It's really a sealing touch to add to a series that's already unforgettable - one way or another.

School Days is one of those shows that won't dissapear from the public eye - maybe for it's content, maybe for it's ending, maybe for it's meme. It may not be one of those things that people want to see a lot of, and something that we probably won't see a lot of; this is one of those shock value shows that only works as the exception, not the norm.

Without all the other nice, happy harem shows to lull us into complacency, School Days's senseless sexuality and violent ending would be nothing. But since harem anime is, so often, what it is - more than a touch unrealistic escapism, School Days excels by looking to be another one of the same - if only for a bit - and breaking those expectations. (Admittedly, by being more than a touch unrealistic, except on the other end of the scale.)

You can say you saw it coming. You can say you knew it was going to happen a mile away. But there's believing, and then there's seeing - especially with such a misleading first episode, it was surprising how wrong School Days got and how fast it added it up, like a harmless prank gone horribly wrong.

School Days as such is my pick, hands down, for the most overall influential anime this year in the anime community - like it or not, it's become the bar for every harem anime to be set against in terms of drama and conflict, even if very few anime dare to approach that bar.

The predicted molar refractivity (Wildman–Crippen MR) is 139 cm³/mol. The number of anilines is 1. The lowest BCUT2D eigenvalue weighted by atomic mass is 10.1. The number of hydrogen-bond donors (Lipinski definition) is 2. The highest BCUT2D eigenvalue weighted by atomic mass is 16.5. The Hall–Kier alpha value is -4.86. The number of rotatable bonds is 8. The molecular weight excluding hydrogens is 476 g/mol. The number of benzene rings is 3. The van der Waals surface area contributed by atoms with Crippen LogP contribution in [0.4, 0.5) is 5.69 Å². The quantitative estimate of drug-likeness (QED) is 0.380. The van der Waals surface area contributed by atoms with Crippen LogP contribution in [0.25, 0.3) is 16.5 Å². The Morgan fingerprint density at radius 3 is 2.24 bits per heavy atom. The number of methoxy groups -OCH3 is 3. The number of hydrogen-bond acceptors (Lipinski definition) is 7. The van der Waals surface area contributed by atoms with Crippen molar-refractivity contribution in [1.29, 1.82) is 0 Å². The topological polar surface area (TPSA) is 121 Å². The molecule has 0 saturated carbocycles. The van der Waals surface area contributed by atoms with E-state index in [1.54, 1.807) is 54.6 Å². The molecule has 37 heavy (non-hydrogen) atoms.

It may not be a comparison that I'm in favor of making, but I won't lie in saying School Days isn't indelibly printed on my mind, or at least the anime-orientated part of it. It's not just the characters, not just the drama, not just the conflict, but also the emotionally charged music that made it what it is, more than a simple harem meltdown and more of a wrenching, disturbingly serious (maybe real) romantic apocalypse that you can't turn away from if you wanted to.

A public service announcement by Makoto Itou and all his 'special' friends.

-CCY

3 comments:

Very nice analysis. I'm part-musician myself, so I love (really) listening to my anime while I watch it. I've downloaded the ED collection and have played the 8 or so ED songs over and over; they're just interesting to listen to. And they all remind me of different parts of the series, which heightens the songs' emotional impact. I don't listen to rock or metal (unless it's "Koi no Minoru Densetsu" and the like) but rather these quieter tunes.

The track that stands out the most to me is that gradual cacophony of piano and strings when Kotonoha first catches Sekai and Makoto on the roof, and she just falls to her knees right at the door.

You said it right at the end that School Days tips the scale in unrealistic happenings, except in the other direction. Maybe all the way up to ep12 I would say the series comes disturbingly close to reality, but I don't think love uh.. polygons .. have ended in such a bloody way as this story has.

We know it's coming and we know we want it, yes. We just keep watching, partly out of disbelief, and partly out of an unusual suspense where we just have to know how all the tragedy happens. I guess it's like reality TV; you can relate to it a bit but are very happy it's not you. School Days represents an interesting element of voyeurism in that case.